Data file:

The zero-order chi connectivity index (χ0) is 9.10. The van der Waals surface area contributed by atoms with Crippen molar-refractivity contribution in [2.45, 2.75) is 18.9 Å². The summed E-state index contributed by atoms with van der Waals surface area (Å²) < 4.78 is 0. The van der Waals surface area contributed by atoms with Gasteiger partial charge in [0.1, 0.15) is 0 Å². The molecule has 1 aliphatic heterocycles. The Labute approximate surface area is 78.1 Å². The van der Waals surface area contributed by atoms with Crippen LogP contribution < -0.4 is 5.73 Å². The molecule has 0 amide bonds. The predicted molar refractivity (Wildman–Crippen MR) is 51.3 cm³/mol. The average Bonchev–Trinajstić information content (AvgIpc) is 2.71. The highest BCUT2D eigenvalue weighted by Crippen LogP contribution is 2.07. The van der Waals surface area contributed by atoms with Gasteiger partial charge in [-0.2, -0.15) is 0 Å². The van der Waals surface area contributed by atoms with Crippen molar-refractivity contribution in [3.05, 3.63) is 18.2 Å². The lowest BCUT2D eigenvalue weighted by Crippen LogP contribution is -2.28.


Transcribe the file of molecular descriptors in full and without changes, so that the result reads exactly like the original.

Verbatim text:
The zero-order chi connectivity index (χ0) is 9.10. The van der Waals surface area contributed by atoms with Crippen molar-refractivity contribution in [2.45, 2.75) is 18.9 Å². The summed E-state index contributed by atoms with van der Waals surface area (Å²) < 4.78 is 0. The van der Waals surface area contributed by atoms with Gasteiger partial charge in [0.1, 0.15) is 0 Å². The molecule has 1 aliphatic heterocycles. The Labute approximate surface area is 78.1 Å². The van der Waals surface area contributed by atoms with Crippen LogP contribution < -0.4 is 5.73 Å². The molecule has 0 amide bonds. The predicted molar refractivity (Wildman–Crippen MR) is 51.3 cm³/mol. The average Bonchev–Trinajstić information content (AvgIpc) is 2.71. The highest BCUT2D eigenvalue weighted by Crippen LogP contribution is 2.07. The van der Waals surface area contributed by atoms with Gasteiger partial charge in [-0.2, -0.15) is 0 Å². The van der Waals surface area contributed by atoms with Crippen molar-refractivity contribution in [3.05, 3.63) is 18.2 Å². The lowest BCUT2D eigenvalue weighted by Crippen LogP contribution is -2.28.